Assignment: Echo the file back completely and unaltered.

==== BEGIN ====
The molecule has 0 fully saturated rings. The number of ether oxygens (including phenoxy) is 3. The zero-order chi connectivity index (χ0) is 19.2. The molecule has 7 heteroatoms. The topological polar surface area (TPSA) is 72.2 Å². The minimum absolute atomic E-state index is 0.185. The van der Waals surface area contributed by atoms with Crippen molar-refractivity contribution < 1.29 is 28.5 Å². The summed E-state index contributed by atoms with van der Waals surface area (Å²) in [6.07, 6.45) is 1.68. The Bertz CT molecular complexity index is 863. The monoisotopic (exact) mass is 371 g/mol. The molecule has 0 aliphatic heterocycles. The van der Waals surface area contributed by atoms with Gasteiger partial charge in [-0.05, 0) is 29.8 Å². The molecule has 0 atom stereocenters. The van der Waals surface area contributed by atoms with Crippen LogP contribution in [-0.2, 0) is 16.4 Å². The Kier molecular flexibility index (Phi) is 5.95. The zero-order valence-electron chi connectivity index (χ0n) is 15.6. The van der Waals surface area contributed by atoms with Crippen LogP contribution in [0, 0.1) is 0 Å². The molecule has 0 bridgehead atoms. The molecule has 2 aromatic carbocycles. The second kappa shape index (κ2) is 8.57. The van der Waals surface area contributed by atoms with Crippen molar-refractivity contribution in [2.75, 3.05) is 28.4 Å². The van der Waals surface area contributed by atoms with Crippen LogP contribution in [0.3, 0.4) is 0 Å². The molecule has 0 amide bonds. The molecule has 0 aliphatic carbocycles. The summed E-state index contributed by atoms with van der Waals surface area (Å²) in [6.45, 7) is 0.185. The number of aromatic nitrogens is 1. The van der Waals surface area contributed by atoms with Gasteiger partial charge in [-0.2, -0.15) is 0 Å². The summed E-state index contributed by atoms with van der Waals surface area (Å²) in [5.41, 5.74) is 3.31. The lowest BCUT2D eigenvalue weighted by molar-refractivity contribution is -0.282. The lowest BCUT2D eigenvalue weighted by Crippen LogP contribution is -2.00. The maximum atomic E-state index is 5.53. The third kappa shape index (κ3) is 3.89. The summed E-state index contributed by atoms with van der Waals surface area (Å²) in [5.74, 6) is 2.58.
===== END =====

The molecule has 0 fully saturated rings. The number of ether oxygens (including phenoxy) is 3. The zero-order chi connectivity index (χ0) is 19.2. The molecule has 7 heteroatoms. The topological polar surface area (TPSA) is 72.2 Å². The minimum absolute atomic E-state index is 0.185. The van der Waals surface area contributed by atoms with Crippen molar-refractivity contribution < 1.29 is 28.5 Å². The summed E-state index contributed by atoms with van der Waals surface area (Å²) in [6.07, 6.45) is 1.68. The Bertz CT molecular complexity index is 863. The monoisotopic (exact) mass is 371 g/mol. The molecule has 0 aliphatic heterocycles. The van der Waals surface area contributed by atoms with Gasteiger partial charge in [-0.05, 0) is 29.8 Å². The molecule has 0 atom stereocenters. The van der Waals surface area contributed by atoms with Crippen LogP contribution in [-0.2, 0) is 16.4 Å². The Kier molecular flexibility index (Phi) is 5.95. The zero-order valence-electron chi connectivity index (χ0n) is 15.6. The van der Waals surface area contributed by atoms with Crippen LogP contribution in [0, 0.1) is 0 Å². The molecule has 0 bridgehead atoms. The molecule has 2 aromatic carbocycles. The second kappa shape index (κ2) is 8.57. The van der Waals surface area contributed by atoms with Crippen molar-refractivity contribution in [2.75, 3.05) is 28.4 Å². The van der Waals surface area contributed by atoms with Crippen LogP contribution in [0.3, 0.4) is 0 Å². The molecule has 0 amide bonds. The molecule has 0 aliphatic carbocycles. The summed E-state index contributed by atoms with van der Waals surface area (Å²) in [6.45, 7) is 0.185. The number of aromatic nitrogens is 1. The van der Waals surface area contributed by atoms with Gasteiger partial charge in [-0.2, -0.15) is 0 Å². The summed E-state index contributed by atoms with van der Waals surface area (Å²) in [5.41, 5.74) is 3.31. The lowest BCUT2D eigenvalue weighted by molar-refractivity contribution is -0.282. The lowest BCUT2D eigenvalue weighted by Crippen LogP contribution is -2.00. The maximum atomic E-state index is 5.53. The third kappa shape index (κ3) is 3.89. The summed E-state index contributed by atoms with van der Waals surface area (Å²) in [5.74, 6) is 2.58.